• Back brace. A back brace can hold your spine in place, which can take pressure off of the vertebrae and help them heal.
  • Exercise and vitamins. If the fracture was caused by osteoporosis, your doctor will likely also recommend treatment to help prevent more fractures. Some treatments for osteoporosis include weight-bearing exercises and vitamin D supplements.

If you have a serious compression fracture that doesn’t get better with these treatments, your doctor might recommend spinal surgery or spinal fusion.

  • Spinal surgery. During this surgery, the surgeon will inject a cement mixture into the fractured vertebrae to help support it. This process also helps reduce the pain and prevent spinal problems from getting worse.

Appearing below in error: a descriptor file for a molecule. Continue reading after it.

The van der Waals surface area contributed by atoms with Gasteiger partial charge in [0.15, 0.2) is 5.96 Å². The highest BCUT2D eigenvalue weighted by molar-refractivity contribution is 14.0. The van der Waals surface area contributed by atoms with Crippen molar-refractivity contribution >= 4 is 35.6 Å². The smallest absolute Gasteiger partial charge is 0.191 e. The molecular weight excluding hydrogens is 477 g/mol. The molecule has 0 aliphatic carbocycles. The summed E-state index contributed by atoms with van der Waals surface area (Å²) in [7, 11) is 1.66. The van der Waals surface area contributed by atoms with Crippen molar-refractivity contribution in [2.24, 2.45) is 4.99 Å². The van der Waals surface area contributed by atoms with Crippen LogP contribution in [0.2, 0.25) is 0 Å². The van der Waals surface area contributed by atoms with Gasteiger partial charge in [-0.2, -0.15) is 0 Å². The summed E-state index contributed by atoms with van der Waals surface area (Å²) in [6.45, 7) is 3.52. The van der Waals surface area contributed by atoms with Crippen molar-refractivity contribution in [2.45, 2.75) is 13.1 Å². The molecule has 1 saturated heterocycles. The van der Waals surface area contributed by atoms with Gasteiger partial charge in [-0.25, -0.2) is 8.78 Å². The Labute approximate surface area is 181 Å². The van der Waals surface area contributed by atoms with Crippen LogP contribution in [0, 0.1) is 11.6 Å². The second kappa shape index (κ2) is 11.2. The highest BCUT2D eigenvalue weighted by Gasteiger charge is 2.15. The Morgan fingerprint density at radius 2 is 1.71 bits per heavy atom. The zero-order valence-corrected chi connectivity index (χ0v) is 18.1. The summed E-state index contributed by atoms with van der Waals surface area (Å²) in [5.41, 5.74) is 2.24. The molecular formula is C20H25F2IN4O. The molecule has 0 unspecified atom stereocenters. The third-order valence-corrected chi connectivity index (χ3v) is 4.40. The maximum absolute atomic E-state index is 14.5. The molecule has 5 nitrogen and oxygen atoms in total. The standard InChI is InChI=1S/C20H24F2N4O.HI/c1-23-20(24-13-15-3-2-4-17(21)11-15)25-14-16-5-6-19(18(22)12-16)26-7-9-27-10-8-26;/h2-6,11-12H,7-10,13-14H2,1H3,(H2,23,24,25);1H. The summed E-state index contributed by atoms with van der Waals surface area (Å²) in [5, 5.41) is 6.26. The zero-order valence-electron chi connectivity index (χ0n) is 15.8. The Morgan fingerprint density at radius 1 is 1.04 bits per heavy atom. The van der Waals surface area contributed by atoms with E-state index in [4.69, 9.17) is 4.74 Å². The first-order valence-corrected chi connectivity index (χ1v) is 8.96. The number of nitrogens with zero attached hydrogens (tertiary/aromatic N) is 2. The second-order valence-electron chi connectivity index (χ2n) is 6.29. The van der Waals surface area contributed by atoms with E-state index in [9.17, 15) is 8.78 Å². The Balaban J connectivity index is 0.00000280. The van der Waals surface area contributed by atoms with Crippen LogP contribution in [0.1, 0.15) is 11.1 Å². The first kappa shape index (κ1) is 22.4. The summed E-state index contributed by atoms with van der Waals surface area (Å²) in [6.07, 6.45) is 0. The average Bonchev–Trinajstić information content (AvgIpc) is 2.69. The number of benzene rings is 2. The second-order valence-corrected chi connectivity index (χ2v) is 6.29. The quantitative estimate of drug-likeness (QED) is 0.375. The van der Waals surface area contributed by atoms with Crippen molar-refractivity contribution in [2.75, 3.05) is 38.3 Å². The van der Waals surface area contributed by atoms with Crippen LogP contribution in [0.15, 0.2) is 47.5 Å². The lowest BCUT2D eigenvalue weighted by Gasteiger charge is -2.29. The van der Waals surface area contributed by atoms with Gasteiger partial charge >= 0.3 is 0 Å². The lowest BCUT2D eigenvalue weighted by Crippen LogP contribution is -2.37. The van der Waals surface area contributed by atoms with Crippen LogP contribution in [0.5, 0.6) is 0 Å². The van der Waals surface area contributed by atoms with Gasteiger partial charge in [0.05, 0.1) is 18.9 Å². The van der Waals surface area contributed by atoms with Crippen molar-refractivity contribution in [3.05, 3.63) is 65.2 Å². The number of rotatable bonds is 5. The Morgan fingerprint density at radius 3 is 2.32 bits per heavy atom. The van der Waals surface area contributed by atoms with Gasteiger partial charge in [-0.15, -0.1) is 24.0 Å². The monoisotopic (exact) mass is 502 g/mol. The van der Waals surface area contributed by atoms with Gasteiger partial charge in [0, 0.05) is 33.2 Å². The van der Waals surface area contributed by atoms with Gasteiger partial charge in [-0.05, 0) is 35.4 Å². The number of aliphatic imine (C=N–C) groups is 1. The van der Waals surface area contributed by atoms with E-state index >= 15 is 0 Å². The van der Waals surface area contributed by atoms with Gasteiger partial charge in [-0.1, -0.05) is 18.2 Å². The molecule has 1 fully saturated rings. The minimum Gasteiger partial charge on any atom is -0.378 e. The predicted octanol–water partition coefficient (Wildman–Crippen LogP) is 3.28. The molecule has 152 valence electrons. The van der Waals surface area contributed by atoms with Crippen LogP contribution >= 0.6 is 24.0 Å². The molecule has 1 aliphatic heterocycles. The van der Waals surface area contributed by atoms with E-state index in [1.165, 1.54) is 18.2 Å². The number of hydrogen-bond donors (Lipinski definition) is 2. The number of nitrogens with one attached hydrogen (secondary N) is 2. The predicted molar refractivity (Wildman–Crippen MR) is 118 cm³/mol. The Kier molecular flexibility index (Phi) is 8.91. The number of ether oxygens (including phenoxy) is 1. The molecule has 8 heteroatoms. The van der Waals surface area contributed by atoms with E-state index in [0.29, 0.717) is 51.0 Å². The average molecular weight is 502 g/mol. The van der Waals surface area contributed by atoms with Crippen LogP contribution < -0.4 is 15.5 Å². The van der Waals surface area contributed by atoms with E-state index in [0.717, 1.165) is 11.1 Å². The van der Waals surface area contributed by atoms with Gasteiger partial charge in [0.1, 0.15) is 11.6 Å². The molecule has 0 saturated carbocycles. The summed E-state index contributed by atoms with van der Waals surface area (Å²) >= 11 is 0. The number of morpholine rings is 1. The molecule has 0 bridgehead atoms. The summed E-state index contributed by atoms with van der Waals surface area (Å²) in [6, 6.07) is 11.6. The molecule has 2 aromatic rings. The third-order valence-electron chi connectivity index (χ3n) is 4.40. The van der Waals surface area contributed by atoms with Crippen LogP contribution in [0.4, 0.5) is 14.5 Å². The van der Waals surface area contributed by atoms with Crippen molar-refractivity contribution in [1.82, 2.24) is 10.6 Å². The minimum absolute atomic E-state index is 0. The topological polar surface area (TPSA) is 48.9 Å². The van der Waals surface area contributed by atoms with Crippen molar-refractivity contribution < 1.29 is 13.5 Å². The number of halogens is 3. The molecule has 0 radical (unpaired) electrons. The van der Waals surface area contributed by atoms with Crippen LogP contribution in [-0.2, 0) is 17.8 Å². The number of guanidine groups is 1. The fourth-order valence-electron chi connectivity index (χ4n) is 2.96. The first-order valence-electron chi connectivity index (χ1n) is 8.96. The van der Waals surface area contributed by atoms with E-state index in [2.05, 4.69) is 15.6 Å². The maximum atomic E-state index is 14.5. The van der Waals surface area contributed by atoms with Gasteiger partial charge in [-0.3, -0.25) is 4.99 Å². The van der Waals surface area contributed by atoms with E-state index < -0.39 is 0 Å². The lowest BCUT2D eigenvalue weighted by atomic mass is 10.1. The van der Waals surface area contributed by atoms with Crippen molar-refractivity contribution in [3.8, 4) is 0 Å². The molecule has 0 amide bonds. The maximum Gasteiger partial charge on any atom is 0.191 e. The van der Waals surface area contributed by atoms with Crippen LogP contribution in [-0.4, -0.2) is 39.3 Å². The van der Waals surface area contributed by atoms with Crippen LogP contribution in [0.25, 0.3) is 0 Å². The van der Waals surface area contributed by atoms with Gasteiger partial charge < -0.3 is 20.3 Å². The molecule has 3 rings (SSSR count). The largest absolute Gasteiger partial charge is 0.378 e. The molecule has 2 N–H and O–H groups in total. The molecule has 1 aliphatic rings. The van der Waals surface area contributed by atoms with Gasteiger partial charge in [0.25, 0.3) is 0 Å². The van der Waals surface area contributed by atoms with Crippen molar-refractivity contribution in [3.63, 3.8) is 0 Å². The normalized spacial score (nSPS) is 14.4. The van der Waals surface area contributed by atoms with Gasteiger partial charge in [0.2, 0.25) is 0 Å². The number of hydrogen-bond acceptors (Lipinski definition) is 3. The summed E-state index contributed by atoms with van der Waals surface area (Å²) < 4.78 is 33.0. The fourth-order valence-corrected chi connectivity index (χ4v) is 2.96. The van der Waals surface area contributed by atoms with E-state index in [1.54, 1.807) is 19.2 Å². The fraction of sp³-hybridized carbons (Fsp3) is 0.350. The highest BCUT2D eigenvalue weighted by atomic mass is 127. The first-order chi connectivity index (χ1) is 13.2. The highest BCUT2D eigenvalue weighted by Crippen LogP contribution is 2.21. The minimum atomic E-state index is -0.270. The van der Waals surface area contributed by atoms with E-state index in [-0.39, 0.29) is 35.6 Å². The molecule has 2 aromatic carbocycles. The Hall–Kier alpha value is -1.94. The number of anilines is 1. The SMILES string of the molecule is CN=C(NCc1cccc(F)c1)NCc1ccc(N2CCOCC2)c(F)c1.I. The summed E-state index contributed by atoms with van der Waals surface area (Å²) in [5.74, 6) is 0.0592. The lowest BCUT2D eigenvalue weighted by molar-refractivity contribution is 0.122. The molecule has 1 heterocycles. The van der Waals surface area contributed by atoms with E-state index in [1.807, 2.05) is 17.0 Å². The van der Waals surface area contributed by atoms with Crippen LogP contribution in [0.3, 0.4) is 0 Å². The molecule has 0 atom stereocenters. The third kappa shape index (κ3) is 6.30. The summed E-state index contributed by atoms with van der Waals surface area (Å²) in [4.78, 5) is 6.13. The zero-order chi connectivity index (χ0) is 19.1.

• Spinal fusion. In this procedure, the surgeon will place a bone graft across the damaged, or unstable, area that will allow the vertebrae to grow together (fuse). The surgeon will also place an internal fixation implant, which will further secure the spine and help support it. Screws and rods are used to help hold the vertebrae, as well as the implant, in place while the spine heals.

Pain management

Spinal compression fractures can cause serious back pain, as well as pain in other parts of your spine and throughout your body. When the vertebrae are damaged, they can also cause other painful conditions like spinal stenosis.

Your doctor will work with you to manage your pain, and might refer you to a pain management specialist if your pain is severe. Some options for pain management include:

  • Anti-inflammatory medicine. Medicines like ibuprofen and naproxen can reduce swelling and inflammation in your spine, reducing pain.